A group of women motorcyclists from the United States, who this month undertook a two-week-long journey through Pakistan’s north, said the region was a dream come true for adventurists.
Chickistan, as the tour group is called, was founded in 2017 by motorcyclist Liza Miller from Santa Cruz, and Pakistani biker and founder of adventure company ‘A Different Agenda,’ Moin Khan, perhaps best known for his 2010 journey 28,000 kilometers from San Francisco to his hometown of Lahore with the national flag tied to his bike.
Miller, who has been riding motorbikes for the past 43 years and hosts the popular ‘Motorcycles and Misfits’ podcast, first came to Pakistan in 2015 and immediately fell in love with its mountains and its people, resolving to bring other women riders to the country, which she did as part of the first Chickistan tour in 2017.
A trip this September, with nine bikers aged 41 to 67, was the group’s third to Pakistan.
“To me [Pakistan] is the ultimate experience as a motorcycle rider,” Miller told Arab News in an interview in Islamabad last week before her flight back home. “The roads are amazing … The mountains and the rivers and the valleys, it’s like every national park in the US, all put together, day after day. Epic.”
“But the real delight,” she said, “are the people we meet along the way.”
Indeed, the story of the group’s recent journey is a testament to the fact that there are many things in Pakistan that don’t make it into the news — Pakistani hospitality to strangers being one.
The experience of Chickistan, Miller said, was a sign that much good lay hidden behind the bad news.
Indeed, the past few weeks have been dominated by a flurry of bad news. New Zealand and England have canceled their cricket tours of Pakistan, citing vague security concerns. Militants have stepped up attacks on security forces and polio vaccine teams. The Afghan Taliban group has captured power in neighboring Afghanistan, unleashing fears of a spillover of violence into Pakistan.
Things used to be worse.
Pakistan was a major part of the legendary “hippy trail” stretching from Europe to Asia in the 60s, but began to lose tourists in the 70s due to an Islamization drive launched by then military dictator General Zia ul-Haq. Whatever remained of international tourism in the following decades disappeared after the September 11, 2001, attacks in the United States and the invasion of Afghanistan.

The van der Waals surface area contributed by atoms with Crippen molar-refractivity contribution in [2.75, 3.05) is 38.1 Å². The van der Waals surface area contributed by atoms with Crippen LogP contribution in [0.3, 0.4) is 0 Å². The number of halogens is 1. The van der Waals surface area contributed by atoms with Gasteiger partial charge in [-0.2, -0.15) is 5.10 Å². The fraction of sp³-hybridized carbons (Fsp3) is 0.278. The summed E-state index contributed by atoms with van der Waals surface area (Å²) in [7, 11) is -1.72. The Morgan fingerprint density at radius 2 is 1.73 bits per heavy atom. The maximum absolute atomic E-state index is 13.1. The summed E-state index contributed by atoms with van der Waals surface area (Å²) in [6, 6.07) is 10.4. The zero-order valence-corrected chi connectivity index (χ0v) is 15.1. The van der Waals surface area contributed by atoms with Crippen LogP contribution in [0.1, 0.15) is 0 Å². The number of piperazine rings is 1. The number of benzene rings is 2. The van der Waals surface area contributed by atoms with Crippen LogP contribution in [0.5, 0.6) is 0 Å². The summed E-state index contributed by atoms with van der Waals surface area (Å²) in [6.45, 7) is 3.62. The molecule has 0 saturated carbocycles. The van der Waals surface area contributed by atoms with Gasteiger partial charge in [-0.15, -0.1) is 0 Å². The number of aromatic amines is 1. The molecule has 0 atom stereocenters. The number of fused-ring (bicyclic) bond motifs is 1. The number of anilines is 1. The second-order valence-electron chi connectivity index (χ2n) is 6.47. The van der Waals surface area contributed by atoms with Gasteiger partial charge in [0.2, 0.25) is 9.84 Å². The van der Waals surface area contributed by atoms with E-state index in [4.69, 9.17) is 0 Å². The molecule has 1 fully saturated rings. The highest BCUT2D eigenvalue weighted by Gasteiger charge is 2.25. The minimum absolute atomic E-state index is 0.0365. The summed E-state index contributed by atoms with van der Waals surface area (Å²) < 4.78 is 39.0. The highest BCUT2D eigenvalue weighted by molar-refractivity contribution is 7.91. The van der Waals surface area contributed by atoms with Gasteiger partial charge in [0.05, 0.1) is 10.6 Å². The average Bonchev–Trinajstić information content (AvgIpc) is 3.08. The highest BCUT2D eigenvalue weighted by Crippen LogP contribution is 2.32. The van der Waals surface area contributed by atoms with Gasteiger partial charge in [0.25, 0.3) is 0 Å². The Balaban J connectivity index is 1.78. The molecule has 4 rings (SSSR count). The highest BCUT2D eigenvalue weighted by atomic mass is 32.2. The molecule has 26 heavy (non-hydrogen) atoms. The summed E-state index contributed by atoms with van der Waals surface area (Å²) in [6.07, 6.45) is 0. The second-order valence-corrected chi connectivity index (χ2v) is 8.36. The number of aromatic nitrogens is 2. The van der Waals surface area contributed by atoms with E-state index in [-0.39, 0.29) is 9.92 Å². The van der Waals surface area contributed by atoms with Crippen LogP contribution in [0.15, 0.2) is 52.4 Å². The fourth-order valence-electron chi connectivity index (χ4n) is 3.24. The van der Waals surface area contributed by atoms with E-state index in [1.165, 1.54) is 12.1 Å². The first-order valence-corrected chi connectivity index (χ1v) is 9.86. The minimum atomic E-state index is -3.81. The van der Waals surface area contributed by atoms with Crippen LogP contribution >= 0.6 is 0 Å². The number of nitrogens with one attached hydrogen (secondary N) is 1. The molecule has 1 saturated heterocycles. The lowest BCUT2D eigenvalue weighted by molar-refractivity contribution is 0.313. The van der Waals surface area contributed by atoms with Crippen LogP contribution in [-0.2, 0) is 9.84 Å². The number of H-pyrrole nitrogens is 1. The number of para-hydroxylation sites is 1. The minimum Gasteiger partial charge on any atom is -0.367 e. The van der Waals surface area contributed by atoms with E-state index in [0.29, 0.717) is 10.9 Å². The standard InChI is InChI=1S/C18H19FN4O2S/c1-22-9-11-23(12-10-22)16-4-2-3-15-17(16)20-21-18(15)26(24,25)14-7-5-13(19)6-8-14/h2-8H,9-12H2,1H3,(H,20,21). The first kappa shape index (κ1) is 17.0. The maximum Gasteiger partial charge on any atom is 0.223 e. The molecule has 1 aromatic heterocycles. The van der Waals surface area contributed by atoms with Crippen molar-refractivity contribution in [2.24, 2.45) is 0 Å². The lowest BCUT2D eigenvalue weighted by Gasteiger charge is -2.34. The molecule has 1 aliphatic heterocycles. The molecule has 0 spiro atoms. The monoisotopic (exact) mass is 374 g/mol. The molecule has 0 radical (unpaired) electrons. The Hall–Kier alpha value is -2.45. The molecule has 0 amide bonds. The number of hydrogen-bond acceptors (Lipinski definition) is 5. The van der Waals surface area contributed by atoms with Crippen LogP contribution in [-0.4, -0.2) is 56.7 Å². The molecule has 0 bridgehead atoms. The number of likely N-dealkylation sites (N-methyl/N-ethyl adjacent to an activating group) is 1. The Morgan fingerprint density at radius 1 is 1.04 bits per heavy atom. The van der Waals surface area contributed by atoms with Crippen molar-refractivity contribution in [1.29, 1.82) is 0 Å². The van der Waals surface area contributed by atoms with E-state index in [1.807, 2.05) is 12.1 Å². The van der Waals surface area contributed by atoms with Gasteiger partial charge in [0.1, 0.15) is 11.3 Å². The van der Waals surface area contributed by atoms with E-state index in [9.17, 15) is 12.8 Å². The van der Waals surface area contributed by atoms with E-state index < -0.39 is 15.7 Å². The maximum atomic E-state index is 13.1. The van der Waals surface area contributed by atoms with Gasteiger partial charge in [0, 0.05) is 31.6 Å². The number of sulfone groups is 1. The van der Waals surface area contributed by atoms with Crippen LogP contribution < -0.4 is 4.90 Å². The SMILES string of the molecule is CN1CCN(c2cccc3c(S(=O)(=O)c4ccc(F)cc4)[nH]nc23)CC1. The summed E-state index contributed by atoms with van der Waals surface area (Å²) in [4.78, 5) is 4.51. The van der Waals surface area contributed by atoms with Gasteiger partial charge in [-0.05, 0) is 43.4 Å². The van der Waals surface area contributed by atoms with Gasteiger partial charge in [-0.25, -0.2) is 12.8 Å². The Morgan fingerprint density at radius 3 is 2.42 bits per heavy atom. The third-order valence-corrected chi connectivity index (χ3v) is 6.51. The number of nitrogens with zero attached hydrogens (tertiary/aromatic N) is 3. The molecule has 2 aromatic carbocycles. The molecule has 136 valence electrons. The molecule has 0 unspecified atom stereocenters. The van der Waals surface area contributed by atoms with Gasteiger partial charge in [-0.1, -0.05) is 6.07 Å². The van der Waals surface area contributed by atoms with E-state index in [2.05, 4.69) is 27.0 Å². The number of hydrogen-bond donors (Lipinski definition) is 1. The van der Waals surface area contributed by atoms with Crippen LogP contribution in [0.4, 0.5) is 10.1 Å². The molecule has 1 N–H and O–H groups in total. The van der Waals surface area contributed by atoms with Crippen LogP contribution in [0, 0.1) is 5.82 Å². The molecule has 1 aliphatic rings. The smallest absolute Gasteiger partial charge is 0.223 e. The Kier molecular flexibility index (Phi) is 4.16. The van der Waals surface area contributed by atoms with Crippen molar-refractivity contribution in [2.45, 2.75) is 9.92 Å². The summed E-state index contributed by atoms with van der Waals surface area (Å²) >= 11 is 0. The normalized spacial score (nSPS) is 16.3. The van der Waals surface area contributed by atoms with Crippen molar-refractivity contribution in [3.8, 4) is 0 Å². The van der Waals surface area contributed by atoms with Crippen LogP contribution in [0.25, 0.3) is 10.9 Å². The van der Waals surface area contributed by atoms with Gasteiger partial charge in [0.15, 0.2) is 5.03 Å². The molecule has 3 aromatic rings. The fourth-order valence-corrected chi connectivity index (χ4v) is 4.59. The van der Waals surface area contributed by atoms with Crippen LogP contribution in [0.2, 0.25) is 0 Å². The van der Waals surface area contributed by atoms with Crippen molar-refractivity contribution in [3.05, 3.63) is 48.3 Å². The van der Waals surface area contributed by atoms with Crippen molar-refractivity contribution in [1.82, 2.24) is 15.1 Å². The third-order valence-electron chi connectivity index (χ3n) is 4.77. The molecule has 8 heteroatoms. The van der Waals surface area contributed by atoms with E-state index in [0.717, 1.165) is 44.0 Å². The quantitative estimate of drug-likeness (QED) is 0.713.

After that, few wanted to travel to Pakistan as foreigners became a top target for local branches of the Taliban and Al-Qaeda.
More than 70,000 people have been killed in Pakistan in militants attacks or military operations against terror groups in the last two decades.
Though security improved dramatically in recent years and the government has announced looser travel rules in the hope of reviving tourism, this year, however, attacks on the army and paramilitary forces in the country’s remote north and south west have once again picked up.
“I was nervous with how the last 20 years have gone here though,” said Jaime Smith, a retired teacher who has been riding bikes for over 40 years. “But I trusted Liza and I trusted Moin.”
The gamble paid off, Smith said: “I’ve never been anywhere where people were so welcoming … It made me feel almost bad as an American, because of the way people in the US perceive Pakistanis to be.”
Khan said he was glad the group of women gave Pakistan a shot despite headlines about suicide bombers, army offensives and political mayhem.
“Statistically Pakistan might not be the safest country in the world but it’s as safe as most countries,” he said. “Rather it might be more hospitable than a lot of countries … And now these guests who come in — they feel it.”
Miller shared the story of a farmer who invited the group to his home and served up delicious spreads of homegrown grapes with buttered bread and tea. When two riders got lost, the group finally found them in the company of young kids who had given them candy and promised to stay with them until their companions returned.
This kind of hospitality was common along the journey, a number of women in the group said.
However, the riders also said they recognized the extraordinary privilege of being white travelers in Pakistan, where foreigners are often showered with hospitality by members of the public and get access to restricted areas and meetings with top officials.
But Khan said the group had traveled without a security detail and did not get any special privileges from the government or security forces.
“We didn’t tell any tourism industry, big people or anything of that sort at all,” he said. “It’s just motorcycles and friends exploring the country.”
It probably helped that the women traveled with a male companion.
Pakistan is the sixth most dangerous country in the world for women, according to the Thomson Reuters Foundation. The Karachi-based organization War Against Rape estimated that less than three percent of rape cases lead to convictions.
In a case that shook the nation last year, a woman was gang raped on a major highway, in front of her children, after her car broke down. Police in Pakistan also opened cases against hundreds of unidentified men this year after a young woman was sexually assaulted and groped by a crowd of more than 400 men in a park in Lahore as she made a TikTok video.
Miller said she hoped the Chickistan tour would reassure other women, local and foreign, to take a chance on Pakistan.
“I want to change these people’s opinions. I want to tell them my firsthand account that these people are nice … you’re not in danger,” she said. “It’s a beautiful country.”